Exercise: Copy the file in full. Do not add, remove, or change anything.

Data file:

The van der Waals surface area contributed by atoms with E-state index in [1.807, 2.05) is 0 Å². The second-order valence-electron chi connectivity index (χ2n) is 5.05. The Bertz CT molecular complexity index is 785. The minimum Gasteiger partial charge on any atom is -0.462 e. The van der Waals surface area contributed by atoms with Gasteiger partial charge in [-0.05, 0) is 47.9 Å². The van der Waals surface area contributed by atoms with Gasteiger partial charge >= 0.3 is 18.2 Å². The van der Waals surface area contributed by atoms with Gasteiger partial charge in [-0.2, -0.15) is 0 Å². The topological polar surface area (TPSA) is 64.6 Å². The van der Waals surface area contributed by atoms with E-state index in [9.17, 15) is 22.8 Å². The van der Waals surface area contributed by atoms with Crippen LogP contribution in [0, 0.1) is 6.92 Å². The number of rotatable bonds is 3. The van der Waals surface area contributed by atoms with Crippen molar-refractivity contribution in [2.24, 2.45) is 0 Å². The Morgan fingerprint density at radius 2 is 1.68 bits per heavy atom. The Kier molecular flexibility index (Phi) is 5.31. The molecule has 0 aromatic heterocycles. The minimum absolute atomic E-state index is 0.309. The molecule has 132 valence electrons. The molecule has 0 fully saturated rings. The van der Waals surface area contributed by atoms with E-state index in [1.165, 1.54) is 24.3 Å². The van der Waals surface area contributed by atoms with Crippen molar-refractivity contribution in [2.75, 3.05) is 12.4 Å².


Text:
The van der Waals surface area contributed by atoms with E-state index in [1.807, 2.05) is 0 Å². The second-order valence-electron chi connectivity index (χ2n) is 5.05. The Bertz CT molecular complexity index is 785. The minimum Gasteiger partial charge on any atom is -0.462 e. The van der Waals surface area contributed by atoms with Gasteiger partial charge in [-0.05, 0) is 47.9 Å². The van der Waals surface area contributed by atoms with Gasteiger partial charge >= 0.3 is 18.2 Å². The van der Waals surface area contributed by atoms with Gasteiger partial charge in [-0.2, -0.15) is 0 Å². The topological polar surface area (TPSA) is 64.6 Å². The van der Waals surface area contributed by atoms with E-state index in [9.17, 15) is 22.8 Å². The van der Waals surface area contributed by atoms with Crippen LogP contribution in [0, 0.1) is 6.92 Å². The number of rotatable bonds is 3. The van der Waals surface area contributed by atoms with Crippen molar-refractivity contribution in [2.24, 2.45) is 0 Å². The Morgan fingerprint density at radius 2 is 1.68 bits per heavy atom. The Kier molecular flexibility index (Phi) is 5.31. The molecule has 0 aromatic heterocycles. The minimum absolute atomic E-state index is 0.309. The molecule has 132 valence electrons. The molecule has 0 fully saturated rings. The van der Waals surface area contributed by atoms with E-state index in [1.165, 1.54) is 24.3 Å². The van der Waals surface area contributed by atoms with Crippen molar-refractivity contribution in [2.75, 3.05) is 12.4 Å².